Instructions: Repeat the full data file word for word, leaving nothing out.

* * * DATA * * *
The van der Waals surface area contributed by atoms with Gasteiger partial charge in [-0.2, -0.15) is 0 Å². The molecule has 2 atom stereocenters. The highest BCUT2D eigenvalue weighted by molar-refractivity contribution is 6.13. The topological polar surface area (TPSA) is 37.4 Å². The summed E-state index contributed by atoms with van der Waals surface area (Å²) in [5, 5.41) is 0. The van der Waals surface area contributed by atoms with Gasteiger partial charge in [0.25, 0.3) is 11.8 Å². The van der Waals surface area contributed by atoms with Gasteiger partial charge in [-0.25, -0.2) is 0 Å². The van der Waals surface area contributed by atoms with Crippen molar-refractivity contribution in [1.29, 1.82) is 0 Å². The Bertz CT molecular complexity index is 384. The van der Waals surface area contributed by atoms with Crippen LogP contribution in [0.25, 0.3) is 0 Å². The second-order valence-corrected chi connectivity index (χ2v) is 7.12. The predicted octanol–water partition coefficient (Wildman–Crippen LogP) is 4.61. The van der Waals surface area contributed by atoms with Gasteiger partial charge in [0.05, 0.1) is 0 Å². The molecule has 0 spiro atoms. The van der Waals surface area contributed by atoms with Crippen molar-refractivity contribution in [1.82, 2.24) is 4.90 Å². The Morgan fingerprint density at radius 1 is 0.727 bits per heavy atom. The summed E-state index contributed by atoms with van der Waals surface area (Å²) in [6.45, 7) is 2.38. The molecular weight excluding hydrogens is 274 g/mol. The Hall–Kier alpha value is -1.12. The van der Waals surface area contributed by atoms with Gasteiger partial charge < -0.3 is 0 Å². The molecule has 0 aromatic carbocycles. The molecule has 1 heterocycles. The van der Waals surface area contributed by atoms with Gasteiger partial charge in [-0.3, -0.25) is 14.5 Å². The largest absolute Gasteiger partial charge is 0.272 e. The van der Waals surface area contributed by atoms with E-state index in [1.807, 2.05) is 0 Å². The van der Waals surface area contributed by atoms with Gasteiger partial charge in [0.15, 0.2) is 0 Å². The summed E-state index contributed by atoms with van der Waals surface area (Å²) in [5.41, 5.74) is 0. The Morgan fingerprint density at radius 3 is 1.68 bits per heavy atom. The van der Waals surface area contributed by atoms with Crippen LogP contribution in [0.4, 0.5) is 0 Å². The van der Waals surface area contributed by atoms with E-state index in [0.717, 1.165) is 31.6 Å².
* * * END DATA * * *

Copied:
The van der Waals surface area contributed by atoms with Gasteiger partial charge in [-0.2, -0.15) is 0 Å². The molecule has 2 atom stereocenters. The highest BCUT2D eigenvalue weighted by molar-refractivity contribution is 6.13. The topological polar surface area (TPSA) is 37.4 Å². The summed E-state index contributed by atoms with van der Waals surface area (Å²) in [5, 5.41) is 0. The van der Waals surface area contributed by atoms with Gasteiger partial charge in [0.25, 0.3) is 11.8 Å². The van der Waals surface area contributed by atoms with Gasteiger partial charge in [-0.25, -0.2) is 0 Å². The van der Waals surface area contributed by atoms with Crippen molar-refractivity contribution in [1.29, 1.82) is 0 Å². The Bertz CT molecular complexity index is 384. The van der Waals surface area contributed by atoms with Crippen LogP contribution in [0.25, 0.3) is 0 Å². The second-order valence-corrected chi connectivity index (χ2v) is 7.12. The predicted octanol–water partition coefficient (Wildman–Crippen LogP) is 4.61. The van der Waals surface area contributed by atoms with Gasteiger partial charge in [0.05, 0.1) is 0 Å². The molecule has 0 spiro atoms. The van der Waals surface area contributed by atoms with Crippen molar-refractivity contribution in [1.82, 2.24) is 4.90 Å². The Morgan fingerprint density at radius 1 is 0.727 bits per heavy atom. The summed E-state index contributed by atoms with van der Waals surface area (Å²) in [6.45, 7) is 2.38. The molecular weight excluding hydrogens is 274 g/mol. The Hall–Kier alpha value is -1.12. The van der Waals surface area contributed by atoms with Gasteiger partial charge < -0.3 is 0 Å². The molecule has 0 aromatic carbocycles. The molecule has 1 heterocycles. The van der Waals surface area contributed by atoms with Gasteiger partial charge in [-0.3, -0.25) is 14.5 Å². The largest absolute Gasteiger partial charge is 0.272 e. The van der Waals surface area contributed by atoms with E-state index in [1.807, 2.05) is 0 Å². The van der Waals surface area contributed by atoms with Gasteiger partial charge in [0.15, 0.2) is 0 Å². The summed E-state index contributed by atoms with van der Waals surface area (Å²) in [5.41, 5.74) is 0. The Morgan fingerprint density at radius 3 is 1.68 bits per heavy atom. The van der Waals surface area contributed by atoms with Crippen LogP contribution in [0.4, 0.5) is 0 Å². The van der Waals surface area contributed by atoms with E-state index in [0.717, 1.165) is 31.6 Å².